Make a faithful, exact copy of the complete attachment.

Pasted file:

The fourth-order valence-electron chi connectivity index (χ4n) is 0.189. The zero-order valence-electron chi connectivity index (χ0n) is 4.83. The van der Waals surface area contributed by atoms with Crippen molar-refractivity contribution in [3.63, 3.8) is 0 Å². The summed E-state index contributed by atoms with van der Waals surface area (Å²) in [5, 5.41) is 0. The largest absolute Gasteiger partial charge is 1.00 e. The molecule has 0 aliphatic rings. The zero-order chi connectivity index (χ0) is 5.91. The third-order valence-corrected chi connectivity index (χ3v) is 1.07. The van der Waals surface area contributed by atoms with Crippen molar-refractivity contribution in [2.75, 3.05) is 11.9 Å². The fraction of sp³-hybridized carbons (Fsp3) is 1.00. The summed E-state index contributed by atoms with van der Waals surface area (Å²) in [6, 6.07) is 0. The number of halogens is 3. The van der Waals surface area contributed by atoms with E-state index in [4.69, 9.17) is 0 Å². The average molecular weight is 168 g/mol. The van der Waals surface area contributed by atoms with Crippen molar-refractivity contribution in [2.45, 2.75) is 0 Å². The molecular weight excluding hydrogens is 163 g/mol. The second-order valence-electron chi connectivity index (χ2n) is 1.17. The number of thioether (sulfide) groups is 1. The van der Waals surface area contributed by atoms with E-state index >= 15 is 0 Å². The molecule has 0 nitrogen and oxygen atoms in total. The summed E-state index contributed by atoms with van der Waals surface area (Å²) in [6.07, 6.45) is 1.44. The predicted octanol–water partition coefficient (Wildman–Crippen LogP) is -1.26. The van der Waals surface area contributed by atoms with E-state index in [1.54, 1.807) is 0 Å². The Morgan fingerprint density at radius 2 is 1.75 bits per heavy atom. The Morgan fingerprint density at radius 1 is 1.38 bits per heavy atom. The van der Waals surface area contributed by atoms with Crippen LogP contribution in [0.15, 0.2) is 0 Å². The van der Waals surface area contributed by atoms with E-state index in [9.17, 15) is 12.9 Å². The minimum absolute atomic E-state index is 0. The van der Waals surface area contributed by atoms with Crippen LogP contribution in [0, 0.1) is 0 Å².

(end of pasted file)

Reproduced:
The fourth-order valence-electron chi connectivity index (χ4n) is 0.189. The zero-order valence-electron chi connectivity index (χ0n) is 4.83. The van der Waals surface area contributed by atoms with Crippen molar-refractivity contribution in [3.63, 3.8) is 0 Å². The summed E-state index contributed by atoms with van der Waals surface area (Å²) in [5, 5.41) is 0. The largest absolute Gasteiger partial charge is 1.00 e. The molecule has 0 aliphatic rings. The zero-order chi connectivity index (χ0) is 5.91. The third-order valence-corrected chi connectivity index (χ3v) is 1.07. The van der Waals surface area contributed by atoms with Crippen molar-refractivity contribution in [2.75, 3.05) is 11.9 Å². The fraction of sp³-hybridized carbons (Fsp3) is 1.00. The summed E-state index contributed by atoms with van der Waals surface area (Å²) in [6, 6.07) is 0. The number of halogens is 3. The van der Waals surface area contributed by atoms with E-state index in [4.69, 9.17) is 0 Å². The average molecular weight is 168 g/mol. The van der Waals surface area contributed by atoms with Crippen molar-refractivity contribution in [2.45, 2.75) is 0 Å². The molecular weight excluding hydrogens is 163 g/mol. The second-order valence-electron chi connectivity index (χ2n) is 1.17. The number of thioether (sulfide) groups is 1. The van der Waals surface area contributed by atoms with E-state index >= 15 is 0 Å². The molecule has 0 nitrogen and oxygen atoms in total. The summed E-state index contributed by atoms with van der Waals surface area (Å²) in [6.07, 6.45) is 1.44. The predicted octanol–water partition coefficient (Wildman–Crippen LogP) is -1.26. The van der Waals surface area contributed by atoms with E-state index in [1.54, 1.807) is 0 Å². The Morgan fingerprint density at radius 2 is 1.75 bits per heavy atom. The Morgan fingerprint density at radius 1 is 1.38 bits per heavy atom. The van der Waals surface area contributed by atoms with Crippen LogP contribution in [0.15, 0.2) is 0 Å². The van der Waals surface area contributed by atoms with E-state index in [9.17, 15) is 12.9 Å². The minimum absolute atomic E-state index is 0. The van der Waals surface area contributed by atoms with Crippen LogP contribution in [0, 0.1) is 0 Å².